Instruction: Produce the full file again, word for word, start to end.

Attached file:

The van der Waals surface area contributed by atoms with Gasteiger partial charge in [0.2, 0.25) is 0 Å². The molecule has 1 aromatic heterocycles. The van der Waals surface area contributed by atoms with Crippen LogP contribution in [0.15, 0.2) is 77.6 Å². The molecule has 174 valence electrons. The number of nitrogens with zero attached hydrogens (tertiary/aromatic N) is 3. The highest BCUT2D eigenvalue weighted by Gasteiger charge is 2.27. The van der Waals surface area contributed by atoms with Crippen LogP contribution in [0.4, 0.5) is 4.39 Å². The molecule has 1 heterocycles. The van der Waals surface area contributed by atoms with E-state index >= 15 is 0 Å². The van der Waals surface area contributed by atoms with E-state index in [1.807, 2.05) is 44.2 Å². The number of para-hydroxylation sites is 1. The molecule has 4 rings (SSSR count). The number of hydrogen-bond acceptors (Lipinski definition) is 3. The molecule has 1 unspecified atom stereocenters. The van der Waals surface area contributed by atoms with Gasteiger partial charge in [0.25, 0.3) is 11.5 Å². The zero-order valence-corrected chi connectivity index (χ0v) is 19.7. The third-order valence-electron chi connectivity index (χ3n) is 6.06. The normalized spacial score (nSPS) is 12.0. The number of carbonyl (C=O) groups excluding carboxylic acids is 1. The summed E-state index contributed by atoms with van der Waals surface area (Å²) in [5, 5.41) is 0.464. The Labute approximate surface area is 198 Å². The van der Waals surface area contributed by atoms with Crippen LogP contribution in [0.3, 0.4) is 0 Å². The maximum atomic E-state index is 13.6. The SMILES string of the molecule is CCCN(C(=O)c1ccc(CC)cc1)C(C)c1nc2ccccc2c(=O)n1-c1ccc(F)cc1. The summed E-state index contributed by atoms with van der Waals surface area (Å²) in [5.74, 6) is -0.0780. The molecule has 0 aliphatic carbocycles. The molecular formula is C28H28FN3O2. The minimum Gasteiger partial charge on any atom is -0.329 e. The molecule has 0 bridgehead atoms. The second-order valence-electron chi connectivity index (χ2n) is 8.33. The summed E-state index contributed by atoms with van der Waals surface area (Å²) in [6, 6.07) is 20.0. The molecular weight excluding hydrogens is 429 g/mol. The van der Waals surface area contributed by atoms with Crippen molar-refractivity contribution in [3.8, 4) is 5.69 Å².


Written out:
The van der Waals surface area contributed by atoms with Gasteiger partial charge in [0.2, 0.25) is 0 Å². The molecule has 1 aromatic heterocycles. The van der Waals surface area contributed by atoms with Crippen LogP contribution in [0.15, 0.2) is 77.6 Å². The molecule has 174 valence electrons. The number of nitrogens with zero attached hydrogens (tertiary/aromatic N) is 3. The highest BCUT2D eigenvalue weighted by Gasteiger charge is 2.27. The van der Waals surface area contributed by atoms with Crippen LogP contribution in [0.4, 0.5) is 4.39 Å². The molecule has 1 heterocycles. The van der Waals surface area contributed by atoms with E-state index >= 15 is 0 Å². The van der Waals surface area contributed by atoms with E-state index in [1.807, 2.05) is 44.2 Å². The number of para-hydroxylation sites is 1. The molecule has 4 rings (SSSR count). The number of hydrogen-bond acceptors (Lipinski definition) is 3. The molecule has 1 unspecified atom stereocenters. The van der Waals surface area contributed by atoms with Gasteiger partial charge in [0.25, 0.3) is 11.5 Å². The zero-order valence-corrected chi connectivity index (χ0v) is 19.7. The third-order valence-electron chi connectivity index (χ3n) is 6.06. The normalized spacial score (nSPS) is 12.0. The number of carbonyl (C=O) groups excluding carboxylic acids is 1. The summed E-state index contributed by atoms with van der Waals surface area (Å²) in [5, 5.41) is 0.464. The Labute approximate surface area is 198 Å². The van der Waals surface area contributed by atoms with Crippen LogP contribution in [0.3, 0.4) is 0 Å². The maximum atomic E-state index is 13.6. The SMILES string of the molecule is CCCN(C(=O)c1ccc(CC)cc1)C(C)c1nc2ccccc2c(=O)n1-c1ccc(F)cc1. The summed E-state index contributed by atoms with van der Waals surface area (Å²) in [5.74, 6) is -0.0780. The molecule has 0 aliphatic carbocycles. The molecular formula is C28H28FN3O2. The minimum Gasteiger partial charge on any atom is -0.329 e. The molecule has 0 bridgehead atoms. The second-order valence-electron chi connectivity index (χ2n) is 8.33. The summed E-state index contributed by atoms with van der Waals surface area (Å²) in [6, 6.07) is 20.0. The molecular weight excluding hydrogens is 429 g/mol. The van der Waals surface area contributed by atoms with Crippen molar-refractivity contribution in [3.8, 4) is 5.69 Å².